Drilling the Marcellus Shale – good or bad idea? 

 

Montgomery Media

 

By Beverly Milestone Maisey
Guest Columnist

 

The Marcellus Shale, the huge reserve of natural gas that lies under much of the Appalachian region of the east coast of the US, has become one of the most controversial issues facing states that sit on top of it. To drill or not to drill remains the question. On the one side are those excited about drilling for natural gas. Dollar signs float before their eyes at the prospect of the riches this site possesses.

According to some experts, the Marcellus Shale contains enough natural gas to last us for perhaps as long as twenty years. For the energy hungry appetite of the United States, this sounds like a dream come true. And those who are for the drilling would agree. According to the pro-drilling camp, this is a very good thing. Not only will it help us satisfy our need for energy, but it will bring much needed jobs to the areas involved. Landowners who sit on top of the shale will benefit by leasing their land for drilling. And, of course, let’s not forget all the wonderful tax revenues available to the states which allow the drilling (See http://marcelluscoalition.org for more on this view).

Business groups, local and state governments, corporation swith an interest in drilling, either directly or indirectly, newspapers and other media outlets along with some individuals are all for the drilling, the Gulf of Mexico spill and the coal mine explosions notwithstanding.

Those opposed to the drilling have their reasons, as well, including environmental damage, overuse of infrastructure and health issues related to environmental damages. The environmental impacts are varied and plentiful including air, noise, light and water pollution and increased traffic which will strain infrastructure not built to handle it. One of the most important issues is the potential for aquifer contamination and wastewater runoff which could impact the drinking water for the entire Delaware Valley.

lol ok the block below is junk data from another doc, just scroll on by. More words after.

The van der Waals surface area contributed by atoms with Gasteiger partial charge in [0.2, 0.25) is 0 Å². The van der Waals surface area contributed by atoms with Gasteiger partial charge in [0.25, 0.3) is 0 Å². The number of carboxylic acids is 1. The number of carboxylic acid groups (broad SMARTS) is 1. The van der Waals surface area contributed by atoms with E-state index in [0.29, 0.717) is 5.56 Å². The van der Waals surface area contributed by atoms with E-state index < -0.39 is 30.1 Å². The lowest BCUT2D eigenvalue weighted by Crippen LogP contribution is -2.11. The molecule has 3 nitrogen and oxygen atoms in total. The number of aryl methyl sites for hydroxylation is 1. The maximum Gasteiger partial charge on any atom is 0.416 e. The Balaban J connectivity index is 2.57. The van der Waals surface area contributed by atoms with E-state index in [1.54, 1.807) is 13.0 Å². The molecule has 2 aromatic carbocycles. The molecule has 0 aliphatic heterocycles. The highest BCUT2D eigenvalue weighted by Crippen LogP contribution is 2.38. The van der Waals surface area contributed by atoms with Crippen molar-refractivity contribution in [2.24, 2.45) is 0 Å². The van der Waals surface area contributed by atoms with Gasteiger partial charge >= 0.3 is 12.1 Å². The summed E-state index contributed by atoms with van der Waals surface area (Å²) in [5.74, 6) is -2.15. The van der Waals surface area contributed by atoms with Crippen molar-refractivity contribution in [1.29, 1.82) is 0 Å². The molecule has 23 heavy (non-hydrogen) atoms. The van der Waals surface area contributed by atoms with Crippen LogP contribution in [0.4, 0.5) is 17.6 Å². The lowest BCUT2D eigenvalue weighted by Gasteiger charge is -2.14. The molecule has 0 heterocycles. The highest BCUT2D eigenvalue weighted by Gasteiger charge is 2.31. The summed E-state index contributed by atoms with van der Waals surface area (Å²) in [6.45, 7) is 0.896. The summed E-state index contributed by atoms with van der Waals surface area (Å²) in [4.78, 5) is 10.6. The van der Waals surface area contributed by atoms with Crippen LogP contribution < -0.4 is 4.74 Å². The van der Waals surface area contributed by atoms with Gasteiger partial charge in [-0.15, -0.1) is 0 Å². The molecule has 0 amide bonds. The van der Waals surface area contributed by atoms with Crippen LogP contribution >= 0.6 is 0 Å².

In order to obtain the gas, companies use hydraulic fracturing or fracking. This is where huge volumes of a liquid combined with sand or other particulates, and chemicals are pumped under pressure into the fracture. The sand or other particulates prevent the fracture from closing and then the gas can freely flow upward to the surface through the well.

Problems have already occurred in places where drilling has begun. Methane from a fracked gas well caused a home to blow up in Cleveland, Ohio in 2007. Closer to home in Dimock, Pa., Susquehanna county, several hours northwest of Philadelphia instances of wastewater spillage into creeks as well as contamination of well water have been noted and lawsuits have ensued.

The destruction to habitat and the environmental devastation these operations cause is easy to spot but difficult, if not impossible to reverse. Many companies refuse to even divulge the chemicals they use for fracking, even though the US government requires them to when there are health concerns.

Other things to consider when looking at this issue is the fact that the 2005 Energy Policy Act exempts hydraulic drilling companies from the Safe Water Drinking act and other federal water laws. According to Representatives Waxman and Markey, “there is virtually no federal regulation of hydraulic fracking”. They also stated, “In New York, the State Department of Environmental Conservation analyzed wastewater extracted from wells and found levels of radium-226 as high as 267 times the limit safe for discharge into the environment and thousands of times the limit safe for people to drink. Others have raised concerns about water scarcity, since the drilling and hydraulic fracturing of a horizontal shale gas well may require 2 to 4 million gallons of water.”

In addition, corporations are not responsible for cleaning up after themselves. We, the taxpayers, will be paying for many years after the gas is gone to clean up the environmental damage, infrastructure repairs, health damages and cost of the contamination.

Lastly, we need to ask how much of the gas captured and transported by pipelines to ports along the east coast will actually remain in the United States. Thirty-two percent of the leases owned by Chesapeake Energy have been sold overseas.

Given the lax oversight of the BP oil rig and of how unprepared both BP and the US government have been in dealing with this one crisis, how much faith should we place on our government overseeing something as potentially devastating as hydraulic drilling for natural gas?

Pennsylvanians are not alone in questioning whether natural gas drilling in the Marcellus Shale is the right thing to do. Many communities living over the shale are asking whether or not they want to look for short term profits or the long term health of the communities the shale impacts, including those whose sources of water could be diverted for drilling purposes or contaminated.